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Seven Fun and Funky Science Facts of the Oregon Coast

Published 07/17/21 at 5:55 PM PDT
By Andre' GW Hagestedt, editor

Seven Fun and Funky Science Facts of the Oregon Coast

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(Oregon Coast) – What's beneath you and above on these beaches will surprise. From things on the beach that glow, sing, flash, and move in mysterious ways, Oregon's coast has quite a few scientific tricks up its sleeve. Here's a mere seven to ponder. (Above: Face Rock at Bandon, courtesy Manuela Durson Fine Arts )

Southern Oregon Coast a Geologic Jigsaw. There's a vast difference between the south Oregon coast and north coast, and it's right under everyone's feet. Up north, it's much easier to describe a lot of the ancient forces that created those landmarks, but down south it's a massive jigsaw in the geologic sense.

Various parts of the south coast exist on top of different gigantic terranes, basically large, rocky land masses. Stranger still, they were all created somewhere else far away, then slowly moved into place over millions and millions of years. Some of these terranes are as old as 200 million years.

This is true of the north coast as well, but not to the same degree of complexity. Yet on the north coast, most large features like Tillamook Head or the rocks at Depoe Bay can get carbon-dated by geologists and they'll come up with a definite number: about 13 to 17 million years old. But with most of the deeper rocks of the south coast, including those terranes, there's a mish mash of geologic ages in there.

For example, Bandon's Face Rock is a great example: inside it are rocks from many different time periods all smooshed together. See further explanation / origin of Face Rock.

Green Flash at Sunset and Its Cousin, Novaya Zemlya. Sunsets are always a much anticipated moment on the Oregon coast, but some rare ones give an extra show. There is a phenomenon known as the "Green Flash at Sunset," which is a little more apt to happen during summer's lovely weather and fall's "Second Summer" on the coast.

Under the right conditions, you may see a brief green flash directly above the sun, just before the last sliver dips below the horizon. This can only happen on a day of no clouds, and it's the result of a variety of conditions that block out certain color bands for a split second. A little more frequent - but harder to discern - is a slightly longer, green blob that lingers just above the sunset.

Its cousin sometimes creates a green flash. It's called the Novaya Zemlya effect, where you see a two- or three-headed sunset. This is actually a projection of the sun, projected onto different air layers beyond the horizon, requiring a series of unique conditions. According to most documentation, this is a rarity throughout the world, but it seems to happen almost monthly along the Oregon coast. If you see this, look carefully: it may produce a green flash, although usually quite indistinct or fainter than usual. See Strange Weather Cousins on the Oregon Coast: Green Flash and the Novaya Zemlya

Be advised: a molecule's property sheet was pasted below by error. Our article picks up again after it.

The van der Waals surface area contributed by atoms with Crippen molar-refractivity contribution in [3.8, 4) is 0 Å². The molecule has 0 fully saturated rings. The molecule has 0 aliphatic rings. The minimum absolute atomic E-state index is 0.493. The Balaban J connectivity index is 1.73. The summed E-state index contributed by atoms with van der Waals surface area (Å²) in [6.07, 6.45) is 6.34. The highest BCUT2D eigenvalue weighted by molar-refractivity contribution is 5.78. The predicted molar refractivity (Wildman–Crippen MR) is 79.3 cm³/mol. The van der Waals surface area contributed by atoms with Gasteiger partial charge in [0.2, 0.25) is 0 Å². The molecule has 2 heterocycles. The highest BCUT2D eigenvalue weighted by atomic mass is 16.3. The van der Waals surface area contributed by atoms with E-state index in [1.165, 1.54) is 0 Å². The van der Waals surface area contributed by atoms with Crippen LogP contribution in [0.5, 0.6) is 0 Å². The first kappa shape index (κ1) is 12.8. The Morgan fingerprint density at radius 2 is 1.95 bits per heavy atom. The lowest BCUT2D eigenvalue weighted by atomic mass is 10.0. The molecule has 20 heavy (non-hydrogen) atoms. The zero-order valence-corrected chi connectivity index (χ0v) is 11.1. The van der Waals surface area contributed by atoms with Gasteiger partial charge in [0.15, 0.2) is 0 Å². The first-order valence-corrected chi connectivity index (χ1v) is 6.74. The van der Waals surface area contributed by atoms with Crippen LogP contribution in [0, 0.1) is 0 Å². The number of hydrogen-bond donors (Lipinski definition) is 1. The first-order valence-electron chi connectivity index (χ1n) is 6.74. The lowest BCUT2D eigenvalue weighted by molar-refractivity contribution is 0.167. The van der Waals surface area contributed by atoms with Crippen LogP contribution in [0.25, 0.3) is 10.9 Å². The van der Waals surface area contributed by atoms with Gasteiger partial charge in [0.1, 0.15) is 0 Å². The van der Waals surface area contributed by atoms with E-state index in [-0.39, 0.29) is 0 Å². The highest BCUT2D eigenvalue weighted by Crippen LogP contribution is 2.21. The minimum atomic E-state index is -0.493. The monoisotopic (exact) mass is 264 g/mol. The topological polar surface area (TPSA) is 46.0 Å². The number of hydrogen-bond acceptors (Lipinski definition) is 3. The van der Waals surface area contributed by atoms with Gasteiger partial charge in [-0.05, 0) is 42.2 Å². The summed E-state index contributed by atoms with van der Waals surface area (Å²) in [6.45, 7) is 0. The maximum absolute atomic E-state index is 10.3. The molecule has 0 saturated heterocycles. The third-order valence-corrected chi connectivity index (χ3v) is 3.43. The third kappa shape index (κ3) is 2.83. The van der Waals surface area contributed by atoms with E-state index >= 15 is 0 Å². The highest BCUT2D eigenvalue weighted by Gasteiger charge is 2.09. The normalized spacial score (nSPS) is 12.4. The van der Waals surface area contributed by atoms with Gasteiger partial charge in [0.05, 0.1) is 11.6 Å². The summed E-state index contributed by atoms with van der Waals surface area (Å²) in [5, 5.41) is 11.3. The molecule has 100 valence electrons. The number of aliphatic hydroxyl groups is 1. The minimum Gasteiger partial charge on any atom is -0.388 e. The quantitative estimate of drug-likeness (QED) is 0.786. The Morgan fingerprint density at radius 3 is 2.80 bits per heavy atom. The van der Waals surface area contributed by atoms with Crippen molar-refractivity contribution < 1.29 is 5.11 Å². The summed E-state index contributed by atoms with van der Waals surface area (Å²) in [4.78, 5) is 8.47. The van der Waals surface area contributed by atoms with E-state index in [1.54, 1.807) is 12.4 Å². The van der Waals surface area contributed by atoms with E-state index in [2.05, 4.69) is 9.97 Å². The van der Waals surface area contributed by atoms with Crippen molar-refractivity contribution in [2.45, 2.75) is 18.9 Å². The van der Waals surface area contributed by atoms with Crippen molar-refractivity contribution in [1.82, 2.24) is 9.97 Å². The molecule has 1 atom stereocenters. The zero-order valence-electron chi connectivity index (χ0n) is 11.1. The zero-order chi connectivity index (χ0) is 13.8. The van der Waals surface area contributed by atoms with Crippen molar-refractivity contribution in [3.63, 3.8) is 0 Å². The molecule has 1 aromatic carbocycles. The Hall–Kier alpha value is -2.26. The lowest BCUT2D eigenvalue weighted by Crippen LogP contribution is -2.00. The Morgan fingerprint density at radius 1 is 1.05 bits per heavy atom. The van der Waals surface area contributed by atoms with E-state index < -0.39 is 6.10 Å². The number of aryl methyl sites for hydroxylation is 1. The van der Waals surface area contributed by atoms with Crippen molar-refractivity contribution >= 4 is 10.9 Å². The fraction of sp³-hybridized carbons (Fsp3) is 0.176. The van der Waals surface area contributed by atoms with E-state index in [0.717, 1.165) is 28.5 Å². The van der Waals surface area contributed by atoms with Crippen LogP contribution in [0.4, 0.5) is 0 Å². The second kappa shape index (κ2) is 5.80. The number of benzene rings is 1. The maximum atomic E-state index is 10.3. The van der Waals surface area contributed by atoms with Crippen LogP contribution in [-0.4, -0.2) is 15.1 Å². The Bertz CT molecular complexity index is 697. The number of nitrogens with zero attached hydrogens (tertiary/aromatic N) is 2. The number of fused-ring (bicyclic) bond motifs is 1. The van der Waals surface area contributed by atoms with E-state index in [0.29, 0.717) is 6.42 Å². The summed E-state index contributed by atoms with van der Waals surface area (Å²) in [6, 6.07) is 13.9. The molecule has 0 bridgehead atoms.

Glowing waves at Fort Stevens, courtesy Solution 7 Media

Sand That Glows – Sand That Sings. Glowing sand happens because of tiny bioluminescent phytoplankton called dinoflagellates. They are like fireflies – but tinier – giving off a faint glow when touched.

Under the right conditions, if you're at the wet sand near the tide line at night, you may see tiny green/blue flashes beneath your feet. Bioluminescent Phytoplankton: What Makes Glowing Sand On Oregon Coast, Washington 

The singing sands is much, much rarer and actually happens only at two spots on the coast: in some areas of the National Dunes Recreation Area south of Florence and just south of Cannon Beach.

Sometimes, it sounds like distant voices singing. Others, it's a bit like a violin or an odd, elongated squeaking noise. This, too, only happens under certain conditions, when two different kinds of sands grind together under the right degree of humidity.

It's a tiny bit more frequent in the National Dunes Recreation Area than near Cannon Beach. Even so, park rangers who've worked at the Dunes for 20 years haven't heard it. The sands of Arcadia Beach sometimes make a little squeaking noise when trampled on, which may be where the singing sands legend comes from in that area. But at the dunes it's reportedly more like the standard singing sands anomaly. Oregon Coast's Weird Singing Sands: Cannon Beach, South Coast and Elsewhere | Video 

Dunes eaten by winter waves at Manzanita, courtesy Barb Gould

Beaches Change Drastically By Season. There's more to the sands of the coastline than meets the eye.

Your favorite beach can look drastically different in summer compared to winter. Sand levels get scoured out super low in winter, but in summer they can pile tens of feet higher. Both create something wildly different, like access to new places you couldn't get to before, or even odd dangers like massive holes in pools of water you can't see.

Winter brings on crazy amounts of erosion, such as this past year when winter waves ate up beach dunes to alarming degrees. It also reveals ancient bedrock you don't normally see or mysterious ghost forests. See Difference in Sand Levels

Secrets of Sand Dollars. Finding a whole one on the Oregon coast is quite a treasured moment. But if you find a sand dollar that is still fuzzy, you'll want to leave it alone. It's still alive. Grabbing one and putting it in your car will yield an unpleasant surprise. It will stink to high heaven shortly.

Stick to the clay-like, grayish ones you find. Luckily, coming across a still-alive sand dollar is fairly rare. See more about Oregon coast sand dollars.

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